VANCOUVER, British Columbia -- Defenseman Kevin Bieksa was concerned about his team's play Sunday night -- but in the end, he could not complain.
Bieksa's second goal of the game, at 2:15 of overtime, gave the Vancouver Canucks a 5-4 win over the Phoenix Coyotes.
"It was a strange kind of game," Bieksa said. "We had some good shifts, had some bad shifts. But at the end of the game, we scored five goals. We've had trouble putting the puck in the back of the net lately.
"We got five, obviously four against, and some strange goals going both ways. But at the end of the day, we need the two points, and we need to (keep) ahead of these guys in the standings. We'll take (the win.)"
The Canucks (27-17-9) posted their third win in four games, while the Coyotes (24-18-10) suffered their third loss in four contests. Vancouver moved a point ahead of the idle Minnesota Wild, with both teams holding the wild-card playoff positions in the Western Conference.
In overtime, Bieksa put in his own rebound after he moved into the slot to take a pass from center Brad Richardson.
"We needed the two points," said Bieksa, who was also on the ice for two goals against and finished even on the night. "And, obviously, close games in the third period, we've been on the wrong end of it lately, so it was a nice win."
The Coyotes outshot the Canucks 33-25, but Phoenix goaltender Mike Smith smashed his stick on the net in frustration after finishing with 20 saves in comparison to Canadian Olympic teammate Roberto Luongo's 29 in the Vancouver net.
Bieksa wasn't overly pleased with his team's effort, either. The Canucks continued to struggle on their power play, even while enjoying a four-on-three advantage in overtime.
Phoenix converted one of five power plays and also got a short-handed marker. Vancouver was blanked on four man-advantage opportunities.
Bieksa's winning goal came 26 seconds after the expiration of a cross-checking penalty to Phoenix defenseman Derek Morris, taken at 19:49 of the third period.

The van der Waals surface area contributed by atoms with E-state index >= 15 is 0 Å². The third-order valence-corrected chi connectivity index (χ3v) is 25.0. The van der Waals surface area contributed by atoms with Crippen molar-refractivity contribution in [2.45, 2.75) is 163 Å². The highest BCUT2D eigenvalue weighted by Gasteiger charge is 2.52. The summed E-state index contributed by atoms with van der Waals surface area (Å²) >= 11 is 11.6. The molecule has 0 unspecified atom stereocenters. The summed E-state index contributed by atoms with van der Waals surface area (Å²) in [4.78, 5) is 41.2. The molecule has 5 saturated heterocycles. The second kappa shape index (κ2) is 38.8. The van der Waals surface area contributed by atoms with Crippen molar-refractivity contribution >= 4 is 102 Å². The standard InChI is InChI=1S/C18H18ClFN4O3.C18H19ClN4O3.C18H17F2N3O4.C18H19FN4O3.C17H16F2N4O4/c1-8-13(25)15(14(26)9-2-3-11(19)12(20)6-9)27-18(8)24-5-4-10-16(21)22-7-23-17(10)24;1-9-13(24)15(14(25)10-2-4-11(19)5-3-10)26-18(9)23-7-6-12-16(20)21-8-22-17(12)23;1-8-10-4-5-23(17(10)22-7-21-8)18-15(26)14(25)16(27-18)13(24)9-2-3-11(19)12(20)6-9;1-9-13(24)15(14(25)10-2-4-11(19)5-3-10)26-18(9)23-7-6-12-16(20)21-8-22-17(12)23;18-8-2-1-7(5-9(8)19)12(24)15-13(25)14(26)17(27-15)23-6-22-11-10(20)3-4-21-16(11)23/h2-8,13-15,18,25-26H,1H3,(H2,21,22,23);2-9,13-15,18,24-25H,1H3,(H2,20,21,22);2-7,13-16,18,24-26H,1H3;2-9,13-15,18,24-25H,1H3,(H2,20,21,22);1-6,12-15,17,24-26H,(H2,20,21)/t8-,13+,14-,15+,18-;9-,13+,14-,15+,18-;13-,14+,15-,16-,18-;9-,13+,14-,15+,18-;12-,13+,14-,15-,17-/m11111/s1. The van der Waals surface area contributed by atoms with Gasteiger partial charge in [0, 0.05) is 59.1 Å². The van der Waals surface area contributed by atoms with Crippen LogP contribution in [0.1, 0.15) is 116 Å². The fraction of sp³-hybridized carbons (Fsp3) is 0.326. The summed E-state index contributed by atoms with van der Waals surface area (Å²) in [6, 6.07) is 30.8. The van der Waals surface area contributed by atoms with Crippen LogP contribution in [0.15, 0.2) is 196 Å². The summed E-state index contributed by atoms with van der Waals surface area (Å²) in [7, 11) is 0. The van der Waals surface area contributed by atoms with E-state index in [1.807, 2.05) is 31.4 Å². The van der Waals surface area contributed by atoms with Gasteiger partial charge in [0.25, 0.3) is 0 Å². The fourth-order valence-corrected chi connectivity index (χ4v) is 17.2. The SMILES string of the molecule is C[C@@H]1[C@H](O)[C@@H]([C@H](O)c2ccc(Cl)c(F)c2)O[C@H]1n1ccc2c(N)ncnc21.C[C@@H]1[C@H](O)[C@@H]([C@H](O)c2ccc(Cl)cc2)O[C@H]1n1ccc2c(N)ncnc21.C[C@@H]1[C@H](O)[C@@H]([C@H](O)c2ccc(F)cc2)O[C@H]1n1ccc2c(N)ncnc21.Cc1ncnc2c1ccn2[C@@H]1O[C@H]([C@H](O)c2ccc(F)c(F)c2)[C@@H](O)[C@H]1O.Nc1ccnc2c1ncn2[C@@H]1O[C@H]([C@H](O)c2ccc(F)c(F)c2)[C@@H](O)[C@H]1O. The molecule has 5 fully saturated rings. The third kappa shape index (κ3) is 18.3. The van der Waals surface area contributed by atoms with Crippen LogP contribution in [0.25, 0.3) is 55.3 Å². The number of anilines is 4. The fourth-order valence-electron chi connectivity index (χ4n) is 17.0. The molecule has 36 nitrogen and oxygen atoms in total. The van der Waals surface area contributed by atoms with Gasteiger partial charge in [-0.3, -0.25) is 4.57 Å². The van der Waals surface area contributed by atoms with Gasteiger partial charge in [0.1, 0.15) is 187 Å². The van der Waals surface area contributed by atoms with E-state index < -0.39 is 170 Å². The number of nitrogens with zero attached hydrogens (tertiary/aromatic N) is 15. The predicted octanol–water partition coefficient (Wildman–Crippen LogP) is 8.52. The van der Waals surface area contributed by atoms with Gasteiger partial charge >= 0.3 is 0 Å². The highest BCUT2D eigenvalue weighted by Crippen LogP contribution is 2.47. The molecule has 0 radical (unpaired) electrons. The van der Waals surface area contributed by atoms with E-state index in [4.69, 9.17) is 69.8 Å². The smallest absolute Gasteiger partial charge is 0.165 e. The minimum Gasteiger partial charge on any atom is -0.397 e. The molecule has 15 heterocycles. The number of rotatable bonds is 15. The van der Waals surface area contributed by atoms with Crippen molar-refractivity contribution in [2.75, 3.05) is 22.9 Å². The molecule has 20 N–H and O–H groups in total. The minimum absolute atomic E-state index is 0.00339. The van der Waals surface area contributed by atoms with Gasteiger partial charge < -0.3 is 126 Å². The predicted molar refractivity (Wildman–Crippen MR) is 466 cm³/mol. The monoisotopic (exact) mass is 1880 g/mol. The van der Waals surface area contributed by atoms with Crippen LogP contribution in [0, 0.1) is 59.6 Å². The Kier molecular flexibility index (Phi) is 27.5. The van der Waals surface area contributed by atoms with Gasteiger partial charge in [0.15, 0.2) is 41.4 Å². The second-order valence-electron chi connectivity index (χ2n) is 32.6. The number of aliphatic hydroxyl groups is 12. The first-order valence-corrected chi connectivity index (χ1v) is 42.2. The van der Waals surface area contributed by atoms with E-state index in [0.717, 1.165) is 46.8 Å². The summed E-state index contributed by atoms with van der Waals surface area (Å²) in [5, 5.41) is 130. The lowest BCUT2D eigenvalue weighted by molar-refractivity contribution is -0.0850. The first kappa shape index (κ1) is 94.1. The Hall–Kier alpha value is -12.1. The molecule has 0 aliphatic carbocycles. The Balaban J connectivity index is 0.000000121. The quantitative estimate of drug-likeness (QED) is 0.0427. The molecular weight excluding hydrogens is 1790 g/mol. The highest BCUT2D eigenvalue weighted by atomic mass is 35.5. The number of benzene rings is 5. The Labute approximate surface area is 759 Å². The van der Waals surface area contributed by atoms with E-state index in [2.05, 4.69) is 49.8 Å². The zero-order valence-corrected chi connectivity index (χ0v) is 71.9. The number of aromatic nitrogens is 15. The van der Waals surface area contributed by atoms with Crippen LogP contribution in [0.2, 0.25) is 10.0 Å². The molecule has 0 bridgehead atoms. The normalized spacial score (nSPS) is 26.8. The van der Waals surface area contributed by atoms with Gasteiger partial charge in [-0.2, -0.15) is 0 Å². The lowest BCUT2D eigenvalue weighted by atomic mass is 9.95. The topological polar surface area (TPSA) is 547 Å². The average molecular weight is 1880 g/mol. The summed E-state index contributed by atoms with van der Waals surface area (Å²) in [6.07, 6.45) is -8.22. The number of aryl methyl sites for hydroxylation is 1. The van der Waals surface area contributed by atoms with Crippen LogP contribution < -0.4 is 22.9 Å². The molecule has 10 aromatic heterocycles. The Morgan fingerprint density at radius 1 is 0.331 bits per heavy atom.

Vancouver has only two power-play goals on 34 opportunities in its past nine games.
"I don't think we did as good a job tonight as we did the last game (against Nashville) as far as getting some traction on our power play," said acting Vancouver coach Mike Sullivan, who posted his first win in place of suspended bench boss John Tortorella.
Right winger Jannik Hansen, left winger Chris Higgins and center Zac Dalpe had the other Vancouver goals.
"It was a strange game on both sides," Sullivan said. "The nature with which the goals were being scored, it was bizarre. I think there might have been one goal that was actually shot at the net. It seemed like everything was a deflection -- off a stick, off a skate, off something."
Center Antoine Vermette led the Coyotes with three goals, while right winger Shane Doan also scored for the visitors.
"Overall, we did enough good things to win," Vermette said.
After Bieksa and Hansen staked Vancouver to a 2-1 first-period lead, Vermette got credit for the Coyotes' second goal, a short-handed tally just past the midway point of the second. Canucks center Ryan Kesler's clearing attempt from right in front of his team's net caromed off Vermette's stick, creating a 2-2 tie.
Higgins, on a deflection, and Dalpe, on a tuck-in from the side of the net, scored just over a minute later to give the Canucks a 4-2 lead. Vermette completed his hat trick on a power play with 55 seconds left in the middle period, setting the stage for a more wide-open third period.
At least Vermette's third goal, which came on a rebound, was "justifiable," said Canucks goaltender Roberto Luongo. He contended that Vermette's hat trick was "free."
"It was definitely a weird (game)," Luongo said. "It was one of those games where it felt like the puck was bouncing in from everywhere. The good thing is we got the win. When we get games like that and we still get the win, those are always positive, and a bonus for me especially."
Despite his frustration with allowing Bieksa's overtime winner, Smith was later able to put the loss in perspective.
"Anytime you can come on the road and get points, it's important," Smith said. "We'd like to be on the other side of this, but we came back twice and showed some resiliency and did some good things."
Even after helping the Coyotes come back, Doan was much less complimentary.
"We're just an average team right now," he said. "We have to be better than that. We played a decent game and should have found a way to have two points, but we didn't -- and there's no moral victories in professional sports."